Create a Vision Bigger Than You (365 Days of Spirited Living – DAY 193)
“You don’t deserve a point of view if the only thing you see is you.”
Most of us are good at setting goals, but lousy when it comes to accomplishing them. Whether it is finishing college, learning an instrument, or developing a business, we are good at starting things but not finishing them. One of the reasons this is the case is because we lack persistence.
We may start out being extremely excited about a new venture or possibility and have a great deal of confidence about the journey, but somewhere along the line we run out of gas and just don’t get to the finish line. We don’t prepare ourselves mentally for the obstacles that we will inevitably face. So we fail and don’t recover and thus don’t give ourselves another chance to reach our goals.
One of the ways that you develop persistence in life is to create a vision that is bigger than you. Have you ever wondering why people are more likely to do their best when someone is watching? Or why we dress up for dates and social events? Or why some people are more likely to try new things if they have an audience? The reason is because they have something on the line.
People are more likely to persist when they have something important to them on the line than if they don’t. Without a vision and purpose that is bigger than you, you will quit at the first stages of uncertainty and difficulty. You will inevitably get defeated, but you won’t know how to bounce back. If you’re doing something just for yourself only and you fail at it, you more than likely won’t accomplish that thing.
On the other hand, when you are accomplishing something for someone else or for the greater good (something bigger than yourself), you are more likely to overcome obstacles and recover from defeat. The pressure that comes with accountability and responsibility will weigh heavy on your conscience and it will push you and pull you further along than a vision or purpose that is self-centered.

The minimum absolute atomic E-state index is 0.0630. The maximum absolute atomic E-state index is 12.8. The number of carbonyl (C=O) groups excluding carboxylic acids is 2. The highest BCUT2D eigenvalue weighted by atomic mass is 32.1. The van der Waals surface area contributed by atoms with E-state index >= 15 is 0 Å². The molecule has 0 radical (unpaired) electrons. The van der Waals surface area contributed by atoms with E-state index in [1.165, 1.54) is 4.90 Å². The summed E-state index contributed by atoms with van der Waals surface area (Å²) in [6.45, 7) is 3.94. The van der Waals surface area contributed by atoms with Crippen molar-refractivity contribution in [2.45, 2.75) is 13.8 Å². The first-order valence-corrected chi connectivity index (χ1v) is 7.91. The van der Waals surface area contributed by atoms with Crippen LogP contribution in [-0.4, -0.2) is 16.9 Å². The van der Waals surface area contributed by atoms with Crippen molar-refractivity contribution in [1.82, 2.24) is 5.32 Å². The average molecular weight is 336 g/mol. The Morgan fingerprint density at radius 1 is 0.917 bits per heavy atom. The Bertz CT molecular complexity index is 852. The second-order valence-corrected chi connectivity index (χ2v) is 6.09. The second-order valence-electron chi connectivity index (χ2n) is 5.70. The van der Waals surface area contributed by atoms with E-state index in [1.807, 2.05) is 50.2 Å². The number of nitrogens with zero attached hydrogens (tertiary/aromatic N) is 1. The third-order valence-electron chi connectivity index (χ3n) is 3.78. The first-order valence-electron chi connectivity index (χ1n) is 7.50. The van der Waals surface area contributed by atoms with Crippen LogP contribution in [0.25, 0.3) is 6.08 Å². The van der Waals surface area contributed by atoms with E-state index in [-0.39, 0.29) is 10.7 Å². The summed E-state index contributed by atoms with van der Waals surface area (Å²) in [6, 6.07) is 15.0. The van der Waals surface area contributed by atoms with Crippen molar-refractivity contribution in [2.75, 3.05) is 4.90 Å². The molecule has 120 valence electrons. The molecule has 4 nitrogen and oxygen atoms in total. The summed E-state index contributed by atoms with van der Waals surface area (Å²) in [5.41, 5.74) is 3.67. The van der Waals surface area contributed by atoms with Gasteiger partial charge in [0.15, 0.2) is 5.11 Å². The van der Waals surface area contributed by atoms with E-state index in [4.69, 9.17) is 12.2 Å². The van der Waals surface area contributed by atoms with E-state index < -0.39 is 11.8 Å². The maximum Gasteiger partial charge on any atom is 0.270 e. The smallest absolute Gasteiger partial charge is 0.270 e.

Let’s say you want to get a good education for the benefit of your family. You want to learn as much as you can so you can get a good job and be able to help your parents and siblings. You’re more likely to persist at getting that degree because your family is on the line. You want things to get better for them and so you are willing to fight to make that happen.
Let’s say you are a detective and you have a difficult case that you are trying to chase. The family members of the victim is hurting and deep down you feel their pain and anger. You are more likely to keep chasing that case until you get some solid answers and evidence for the attorneys and prosecutors to convict the perpetrators because those family members are on the line. You’re doing it for them, not for you.
Shifting from a self-centered purpose or vision of life to one that is bigger than you will affect what you do and the way in which you do it. You will begin to focus on what other people will get out of it instead of how hard it is or what the risks are. Self-centered thinking leaves you stuck and often keeps you back from reaching goals that you have set. But when you make your life about other people, you stand a better chance of reaching your goals and obtaining fulfillment and happiness along the way.
“People that know they are important, think about others. People that think they are important, think about themselves.”
— Hans F. Hansen